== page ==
On the right-hand side is a list of Greetings Audio Clips. Just click on Amoy.
    Listen carefully to the second sentence "Have you eaten yet?" (Lí chiáh pá beh? 你吃飽未?)

    By the way, pá 飽 'fed' can be related to L. pastus 'fed' (ppt of pāscere 'to feed'), and that chiáh 吃 'eat' can be derived from Old High German ezzan (aphetic *-zan > chiáh, derived according to a pattern of sound correspondence), which is in turn remotely related to Hittite ezzatteni.

  2. Chau said,

    November 28, 2017 @ 10:32 pm

    Sorry, the second sentence actually refers to plural 'you', "Lín chiáh pá beh? 恁吃飽未?" (Singular 'you' is lí 你 whereas plural 'you' lín 恁.)

  3. Jon Haslam said,

    November 29, 2017 @ 3:56 am

    This reminds me of the Hamish and Dougal characters from BBC Radio 4's comedy panel show I'm Sorry I Haven't A Clue. They routinely greet each other with:
    "You'll have had your tea?"

  4. Victor Mair said,

    November 29, 2017 @ 8:36 am

    @Jon Haslam

    As a tea lover, I love the way Hamish and Dougal greet each other. Thanks!

  5. julie lee said,

    November 29, 2017 @ 9:06 am

    Years ago when I was a graduate student in New York rooming with a Chinese family, the head of the family, a Chinese man from Jiangxi province, would always say "Have you eaten?" to me in Mandarin whenever he saw me. I thought it very odd. Later my mother told me that that's was the way some Chinese people said "Hello."

  6. Jen in Edinburgh said,

    November 29, 2017 @ 9:30 am

    'You'll have had your tea' is an old Edinburgh joke, or stereotype. In Edinburgh it's said about Morningside! :)

    'As they waited for the tram car Miss Brodie said, "I had lodgings in this street when first I came to Edinburgh as a student. I must tell you a story about the landlady, who was very frugal. It was her habit to come to me every morning to ask what I would have for breakfast, and she spoke like this: 'Wud ye have a red herrin? — no ye wouldn't. Could ye eat a boilt egg? — no ye couldn't.' The result was, I never had but bread and butter to my breakfast all the time I was in those lodgings, and very little of that."'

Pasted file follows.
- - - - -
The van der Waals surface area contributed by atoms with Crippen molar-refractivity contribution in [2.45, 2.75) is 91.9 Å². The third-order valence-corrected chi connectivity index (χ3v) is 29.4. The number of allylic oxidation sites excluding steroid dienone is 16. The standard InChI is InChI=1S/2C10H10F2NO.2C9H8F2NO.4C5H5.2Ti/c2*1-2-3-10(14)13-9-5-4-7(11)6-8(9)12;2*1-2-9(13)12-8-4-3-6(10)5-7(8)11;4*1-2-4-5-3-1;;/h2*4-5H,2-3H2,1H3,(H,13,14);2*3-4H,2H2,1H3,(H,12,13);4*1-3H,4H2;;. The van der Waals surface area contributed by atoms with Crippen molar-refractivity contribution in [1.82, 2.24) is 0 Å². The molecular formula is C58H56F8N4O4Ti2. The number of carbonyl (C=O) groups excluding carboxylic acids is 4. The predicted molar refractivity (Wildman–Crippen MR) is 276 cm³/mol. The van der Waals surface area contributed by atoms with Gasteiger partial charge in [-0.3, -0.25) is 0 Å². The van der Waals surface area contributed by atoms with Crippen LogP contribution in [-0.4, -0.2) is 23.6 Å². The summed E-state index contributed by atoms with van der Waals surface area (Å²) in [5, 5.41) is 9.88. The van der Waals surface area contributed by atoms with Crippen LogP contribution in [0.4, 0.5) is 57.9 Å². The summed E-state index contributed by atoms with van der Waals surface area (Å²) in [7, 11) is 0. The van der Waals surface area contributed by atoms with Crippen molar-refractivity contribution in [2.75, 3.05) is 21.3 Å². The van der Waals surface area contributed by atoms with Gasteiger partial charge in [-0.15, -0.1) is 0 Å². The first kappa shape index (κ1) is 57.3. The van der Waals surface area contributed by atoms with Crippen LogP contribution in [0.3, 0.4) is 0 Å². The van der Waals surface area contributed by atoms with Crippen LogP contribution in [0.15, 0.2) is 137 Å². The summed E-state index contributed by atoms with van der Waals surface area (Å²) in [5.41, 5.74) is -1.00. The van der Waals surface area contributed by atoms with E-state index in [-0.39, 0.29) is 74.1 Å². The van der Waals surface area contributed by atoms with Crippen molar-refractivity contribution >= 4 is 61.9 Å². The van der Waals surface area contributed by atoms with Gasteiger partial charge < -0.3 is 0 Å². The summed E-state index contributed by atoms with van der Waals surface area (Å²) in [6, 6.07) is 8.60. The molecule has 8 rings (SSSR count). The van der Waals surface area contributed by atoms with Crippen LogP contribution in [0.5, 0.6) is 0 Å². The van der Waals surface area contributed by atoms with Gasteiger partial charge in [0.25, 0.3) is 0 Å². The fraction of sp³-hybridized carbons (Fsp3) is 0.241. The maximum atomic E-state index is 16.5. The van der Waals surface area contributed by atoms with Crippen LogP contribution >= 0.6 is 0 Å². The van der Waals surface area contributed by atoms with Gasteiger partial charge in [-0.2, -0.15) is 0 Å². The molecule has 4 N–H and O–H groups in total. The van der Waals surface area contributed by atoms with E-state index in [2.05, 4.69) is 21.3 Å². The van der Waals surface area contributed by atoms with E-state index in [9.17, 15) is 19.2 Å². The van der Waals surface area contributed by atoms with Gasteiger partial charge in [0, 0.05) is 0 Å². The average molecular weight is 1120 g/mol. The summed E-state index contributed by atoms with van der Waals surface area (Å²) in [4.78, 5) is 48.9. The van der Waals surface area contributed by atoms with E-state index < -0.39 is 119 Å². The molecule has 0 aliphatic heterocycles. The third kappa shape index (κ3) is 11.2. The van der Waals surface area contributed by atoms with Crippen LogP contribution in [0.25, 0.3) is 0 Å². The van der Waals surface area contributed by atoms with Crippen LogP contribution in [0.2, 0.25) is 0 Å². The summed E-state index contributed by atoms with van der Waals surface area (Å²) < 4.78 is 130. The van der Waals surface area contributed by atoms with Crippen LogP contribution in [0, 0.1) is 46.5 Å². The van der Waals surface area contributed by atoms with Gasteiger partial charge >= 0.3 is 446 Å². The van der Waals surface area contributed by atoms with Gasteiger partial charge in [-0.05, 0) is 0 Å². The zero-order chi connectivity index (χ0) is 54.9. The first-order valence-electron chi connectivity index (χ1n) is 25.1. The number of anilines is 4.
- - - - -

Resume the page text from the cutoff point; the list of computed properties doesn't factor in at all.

7. Ponder Stibbons said,

    November 29, 2017 @ 12:21 pm

    I grew up in Singapore in the 90s and my relatives (those of my parents' generation) would still often greet me and others with variations of "have you eaten?" (in Mandarin or in Hokkien). The appending of "rice" at the end sometimes happened in the Mandarin phrase. So that greeting is not so old-fashioned among some speakers of Chinese languages.

  8. Chris C. said,

    November 29, 2017 @ 3:33 pm

    Is that tea the drink, or tea the meal?

  9. Fluxor said,

    November 29, 2017 @ 9:13 pm

    "据说北京新的问候语" is better translated as "Supposed new forms of greetings in Beijing"

  10. postageincluded said,

    November 29, 2017 @ 11:05 pm

    @Chris C

    The joke is that the polite but frugal Scot jumps in with this phrase on receiving a guest for fear of having to provide him with a meal. Usefully, if the guest is boorish enough to answer "No" the host can provide a cup of tea instead.

  11. B.Ma said,

    December 2, 2017 @ 12:29 am

    My dad greets people with "食左饭未?" in Cantonese, but this is only used for short encounters such as chance meetings at a bus stop or saying hello to the "guard" that he knows when entering a building.

    It would be silly to say that when you are going for a meal with someone.

  12. Nicki said,

    December 4, 2017 @ 9:36 am

    I am quite regularly greeted with the phrase 吃饭了吗?around my Haikou, Hainan neighborhood by various casual acquaintances such as the security guard or my elderly Dongbei neighbors. For those with a heavy Hainan accent, this often comes out sounding more like qi pan le mei? which left me rather befuddled, until I got the hang of it!